Progress towards meeting EPI targets


Progress towards meeting EPI targets

The global eradication of polio

An estimated 2 billion children have now been immunized through polio eradication initiatives. National immunization days have been carried out in 82 countries, and over 140 countries now conduct surveillance for cases of acute flaccid paralysis in children.

All countries involved in polio eradication have undertaken mass campaigns using OPV, followed by “mopping-up” activities, such as house-to-house visits, in areas where cases persist. The incidence of polio has followed a downward trend, and an increasing number of areas in the world are becoming free of the disease. Whilst success is in sight, zones and countries where there is armed conflict remain difficult to implement effective immunization programmes

The elimination of neonatal tetanus

Since the early 1980s major progress has been made towards the elimination of neonatal tetanus. In 1989, the World Health Assembly declared its commitment to the global elimination of neonatal tetanus by 1995. In 1994 it was estimated that around 733 000 deaths due to neonatal tetanus were prevented and 48% of pregnant women were immunized with at least two doses of tetanus toxoid. The EPI has promoted the administration of the tetanus vaccine to either pregnant women or all women of childbearing age. Five doses of vaccine given to a mother provides full, life long protection, but even two doses given in pregnancy provide good protection to newborn infants against neonatal tetanus. Unfortunately immunization coverage has remained unacceptably low in many countries.

WHO and UNICEF have established a new goal to eliminate maternal and neonatal tetanus as a (For further information on skin testing and screening of high-risk groups such as contacts with tuberculosis and new immigrants, see Module 5). Now carry out Learning Activity 4. The disease control era of EPI Since the 1980s, the focus of the EPI has changed. While the implementation of immunization programmes in all countries remains a key goal, the actual control or elimination of major childhood diseases is now the focus. The challenges include: the global eradication of poliomyelitis, the elimination of neonatal tetanus, and a reduction in cases of and deaths from measles. Diagram 3. Site and technique for BCG immunization Page 50 Module 2 public health problem by 2005. A key component of this strategy is the routine immunization of all women in antenatal clinics. Clean delivery practices (a complementary strategy) have improved in recent years although most babies in developing countries are still born at home without the assistance of a trained attendant. The reduction in neonatal tetanus deaths is the result of impressive progress in certain high-risk counties.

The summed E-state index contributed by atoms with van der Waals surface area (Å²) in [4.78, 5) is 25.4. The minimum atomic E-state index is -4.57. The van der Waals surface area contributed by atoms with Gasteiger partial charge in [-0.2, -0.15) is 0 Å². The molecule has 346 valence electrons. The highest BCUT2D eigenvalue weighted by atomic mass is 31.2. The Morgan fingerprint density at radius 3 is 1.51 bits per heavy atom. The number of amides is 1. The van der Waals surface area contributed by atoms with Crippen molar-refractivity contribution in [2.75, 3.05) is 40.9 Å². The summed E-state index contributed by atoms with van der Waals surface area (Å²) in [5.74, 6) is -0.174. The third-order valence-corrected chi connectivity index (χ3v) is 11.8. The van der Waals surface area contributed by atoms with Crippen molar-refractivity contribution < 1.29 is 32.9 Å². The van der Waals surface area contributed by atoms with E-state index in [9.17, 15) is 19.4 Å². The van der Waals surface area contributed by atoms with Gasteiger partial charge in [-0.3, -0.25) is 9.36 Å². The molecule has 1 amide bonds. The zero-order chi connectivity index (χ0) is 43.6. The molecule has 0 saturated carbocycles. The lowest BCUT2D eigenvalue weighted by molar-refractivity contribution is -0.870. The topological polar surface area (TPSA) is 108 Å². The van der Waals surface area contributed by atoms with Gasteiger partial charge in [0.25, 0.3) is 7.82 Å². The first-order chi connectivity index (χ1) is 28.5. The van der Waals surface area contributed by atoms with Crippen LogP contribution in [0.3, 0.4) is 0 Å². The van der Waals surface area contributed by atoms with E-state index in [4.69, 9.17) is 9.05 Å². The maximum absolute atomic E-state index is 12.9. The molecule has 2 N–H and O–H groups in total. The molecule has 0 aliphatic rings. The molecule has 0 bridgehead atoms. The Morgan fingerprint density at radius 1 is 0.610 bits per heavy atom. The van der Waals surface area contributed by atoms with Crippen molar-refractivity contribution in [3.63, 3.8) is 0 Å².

A reduction in cases of and deaths from measles

In 1998 it was estimated that the global coverage of the measles vaccine had reached 75%, and the number of reported cases fell from 4 billion (4 thousand million) in 1980 to fewer than 1 billion in 1998 and is now 900 000 deaths per year. The global strategic plan aims at reducing mortality by 50% by 2005